How Can I Protect Against MRSA?
MRSA is all over the news lately. What is it? What does it do? How does it spread? How do I know I have it? How can I prevent it? These are questions that my patients regularly ask me. Here are some answers I give them.
What is MRSA? What does it do?
"Methicillin resistant staphylococcus aureus" is the long name for this bacteria. We all have staph bacteria on our skin. The staph genus is one of the main critters that make up our "skin flora", or the population of microorganisms living on our skin. Like all skin flora, staph can cause infection given the right circumstances. You can often use antibacterial soaps such as Hibiclens to protect yourself and your family from recurrent infections.
Pimples are one example of a skin bacteria causing a localized infection. When the body mounts an immune response to this infection, we see the typical finding of a raised, red lump with pus in it. In most cases these small infections go away on their own. Occasionally they grow larger, causing a cellulitis -- a flat, red, painful area of skin in which bacteria and our immune system do battle -- or an abscess, or boil, which is a raised, pus-filled sore that the body has walled off to protect the surrounding skin and muscle from further infection. Lots of people mistake staph abscesses for spider bites.
The pus inside a boil is made up of your body's immune cells that have come to fight the infection, as well as the bacteria and a buildup of fluid. Sometimes a skin infection can show signs of both an abscess and a cellulitis at once. The treatment for cellulitis is antibiotics. The treatment for an abscess is drainage. Most small abscesses will drain on their own, but larger ones will need to be drained by a doctor.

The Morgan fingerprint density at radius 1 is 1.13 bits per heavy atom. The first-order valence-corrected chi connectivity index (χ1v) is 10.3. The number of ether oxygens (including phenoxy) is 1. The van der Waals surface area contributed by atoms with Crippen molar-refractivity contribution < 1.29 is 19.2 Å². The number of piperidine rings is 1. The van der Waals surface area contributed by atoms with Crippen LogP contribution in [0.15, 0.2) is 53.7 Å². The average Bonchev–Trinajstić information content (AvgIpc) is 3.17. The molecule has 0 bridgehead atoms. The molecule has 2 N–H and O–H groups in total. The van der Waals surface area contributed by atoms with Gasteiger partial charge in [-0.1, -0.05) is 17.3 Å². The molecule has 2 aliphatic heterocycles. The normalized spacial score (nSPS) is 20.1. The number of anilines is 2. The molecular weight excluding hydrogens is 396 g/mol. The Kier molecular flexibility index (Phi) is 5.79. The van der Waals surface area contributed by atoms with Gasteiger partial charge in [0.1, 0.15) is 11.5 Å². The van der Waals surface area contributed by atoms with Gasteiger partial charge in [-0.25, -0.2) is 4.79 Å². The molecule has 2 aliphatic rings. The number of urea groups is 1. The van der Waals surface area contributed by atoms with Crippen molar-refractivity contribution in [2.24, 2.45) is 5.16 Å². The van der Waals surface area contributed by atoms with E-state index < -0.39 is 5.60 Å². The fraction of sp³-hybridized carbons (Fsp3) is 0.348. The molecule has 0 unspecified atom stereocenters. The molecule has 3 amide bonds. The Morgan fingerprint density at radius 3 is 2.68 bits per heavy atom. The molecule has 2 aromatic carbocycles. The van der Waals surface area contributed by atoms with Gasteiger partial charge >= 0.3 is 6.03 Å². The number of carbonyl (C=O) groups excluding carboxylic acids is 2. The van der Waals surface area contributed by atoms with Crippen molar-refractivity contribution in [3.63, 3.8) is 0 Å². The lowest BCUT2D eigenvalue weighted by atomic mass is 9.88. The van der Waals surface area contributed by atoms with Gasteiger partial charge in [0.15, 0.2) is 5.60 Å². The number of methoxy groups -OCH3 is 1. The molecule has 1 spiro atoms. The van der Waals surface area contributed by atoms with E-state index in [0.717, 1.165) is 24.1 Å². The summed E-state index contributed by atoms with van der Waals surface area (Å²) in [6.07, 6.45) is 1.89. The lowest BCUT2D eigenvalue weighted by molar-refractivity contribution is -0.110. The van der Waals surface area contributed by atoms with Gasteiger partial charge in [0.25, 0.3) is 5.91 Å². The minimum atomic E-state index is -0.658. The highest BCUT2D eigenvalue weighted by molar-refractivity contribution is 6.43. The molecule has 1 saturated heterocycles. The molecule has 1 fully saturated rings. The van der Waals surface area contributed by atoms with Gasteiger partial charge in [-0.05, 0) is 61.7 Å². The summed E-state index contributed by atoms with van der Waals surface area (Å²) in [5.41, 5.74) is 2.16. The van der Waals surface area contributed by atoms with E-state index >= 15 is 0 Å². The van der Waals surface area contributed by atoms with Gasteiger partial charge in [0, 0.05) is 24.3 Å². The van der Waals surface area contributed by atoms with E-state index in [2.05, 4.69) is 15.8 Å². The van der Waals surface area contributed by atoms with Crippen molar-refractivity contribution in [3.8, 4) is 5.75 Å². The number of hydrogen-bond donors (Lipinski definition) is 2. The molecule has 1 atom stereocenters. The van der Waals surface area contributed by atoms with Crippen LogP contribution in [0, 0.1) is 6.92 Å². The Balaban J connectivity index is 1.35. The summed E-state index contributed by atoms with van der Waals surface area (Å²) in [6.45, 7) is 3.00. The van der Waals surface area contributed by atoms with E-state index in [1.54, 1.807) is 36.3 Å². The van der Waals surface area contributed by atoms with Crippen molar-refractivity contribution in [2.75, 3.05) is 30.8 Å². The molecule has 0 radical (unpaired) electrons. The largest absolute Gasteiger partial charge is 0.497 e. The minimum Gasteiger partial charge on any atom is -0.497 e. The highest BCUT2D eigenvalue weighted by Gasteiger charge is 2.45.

Bacteria in culture
What makes MRSA different from other staph species is that it's resistant to a lot of our first-line antibiotics, and in many cases it's much more "virulent" -- that is, aggressive and prone to cause widespread disease -- than other skin flora. The sad stories we hear about in the news are cases in which a small infection took root in someone's skin, then spread internally, affecting their lungs, brain, or bloodstream. So if MRSA is a "superbug" (I hate that term, but it's used commonly now), then it has two super powers: It is more virulent than normal bacteria, and it is immune to our attacks with many antibiotics. A third troubling fact is that most of the time it's silent. You can have it and not even know it until you develop a boil. In some studies, up to 30% of the population has been shown to be colonized with MRSA.
How does MRSA spread?
MRSA spreads by contact. Recent literature suggests that those most at risk for contracting MRSA are household members of someone who has it; people sharing bathrooms, locker rooms, and personal items such as towels; people who work in hospitals and clinics; the homeless; and people who use illegal drugs. Sharing someone's razor or nail clipper at the gym is probably not a good idea. There are reports of MRSA contamination of computer keyboards and mice. Basically, anything that anyone touches regularly is fair game.
How do I know if I have MRSA, and how do I get rid of it?